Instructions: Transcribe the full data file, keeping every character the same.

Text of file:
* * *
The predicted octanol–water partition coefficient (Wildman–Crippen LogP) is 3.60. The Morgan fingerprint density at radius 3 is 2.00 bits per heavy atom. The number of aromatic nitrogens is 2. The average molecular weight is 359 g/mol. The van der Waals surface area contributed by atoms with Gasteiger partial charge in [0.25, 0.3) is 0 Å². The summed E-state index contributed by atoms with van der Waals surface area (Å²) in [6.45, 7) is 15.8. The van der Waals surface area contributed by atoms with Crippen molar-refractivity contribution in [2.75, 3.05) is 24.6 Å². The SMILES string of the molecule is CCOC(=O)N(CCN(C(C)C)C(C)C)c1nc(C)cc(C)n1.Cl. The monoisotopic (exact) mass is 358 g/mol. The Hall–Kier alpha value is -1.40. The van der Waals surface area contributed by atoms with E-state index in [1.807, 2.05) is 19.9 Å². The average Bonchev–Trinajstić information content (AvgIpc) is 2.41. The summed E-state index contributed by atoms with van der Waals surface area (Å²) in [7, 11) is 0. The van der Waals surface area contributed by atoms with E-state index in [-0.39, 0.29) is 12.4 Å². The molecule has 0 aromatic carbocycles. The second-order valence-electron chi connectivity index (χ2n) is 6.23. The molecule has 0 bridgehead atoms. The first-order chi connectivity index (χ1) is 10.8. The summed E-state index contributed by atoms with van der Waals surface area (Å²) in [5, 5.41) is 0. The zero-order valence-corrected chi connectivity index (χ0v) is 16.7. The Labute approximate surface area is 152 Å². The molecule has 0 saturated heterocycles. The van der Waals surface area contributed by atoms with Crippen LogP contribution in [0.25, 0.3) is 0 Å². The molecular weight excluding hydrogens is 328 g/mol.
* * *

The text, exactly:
The predicted octanol–water partition coefficient (Wildman–Crippen LogP) is 3.60. The Morgan fingerprint density at radius 3 is 2.00 bits per heavy atom. The number of aromatic nitrogens is 2. The average molecular weight is 359 g/mol. The van der Waals surface area contributed by atoms with Gasteiger partial charge in [0.25, 0.3) is 0 Å². The summed E-state index contributed by atoms with van der Waals surface area (Å²) in [6.45, 7) is 15.8. The van der Waals surface area contributed by atoms with Crippen molar-refractivity contribution in [2.75, 3.05) is 24.6 Å². The SMILES string of the molecule is CCOC(=O)N(CCN(C(C)C)C(C)C)c1nc(C)cc(C)n1.Cl. The monoisotopic (exact) mass is 358 g/mol. The Hall–Kier alpha value is -1.40. The van der Waals surface area contributed by atoms with E-state index in [1.807, 2.05) is 19.9 Å². The average Bonchev–Trinajstić information content (AvgIpc) is 2.41. The summed E-state index contributed by atoms with van der Waals surface area (Å²) in [7, 11) is 0. The van der Waals surface area contributed by atoms with E-state index in [-0.39, 0.29) is 12.4 Å². The molecule has 0 aromatic carbocycles. The second-order valence-electron chi connectivity index (χ2n) is 6.23. The molecule has 0 bridgehead atoms. The first-order chi connectivity index (χ1) is 10.8. The summed E-state index contributed by atoms with van der Waals surface area (Å²) in [5, 5.41) is 0. The zero-order valence-corrected chi connectivity index (χ0v) is 16.7. The Labute approximate surface area is 152 Å². The molecule has 0 saturated heterocycles. The van der Waals surface area contributed by atoms with Crippen LogP contribution in [0.25, 0.3) is 0 Å². The molecular weight excluding hydrogens is 328 g/mol.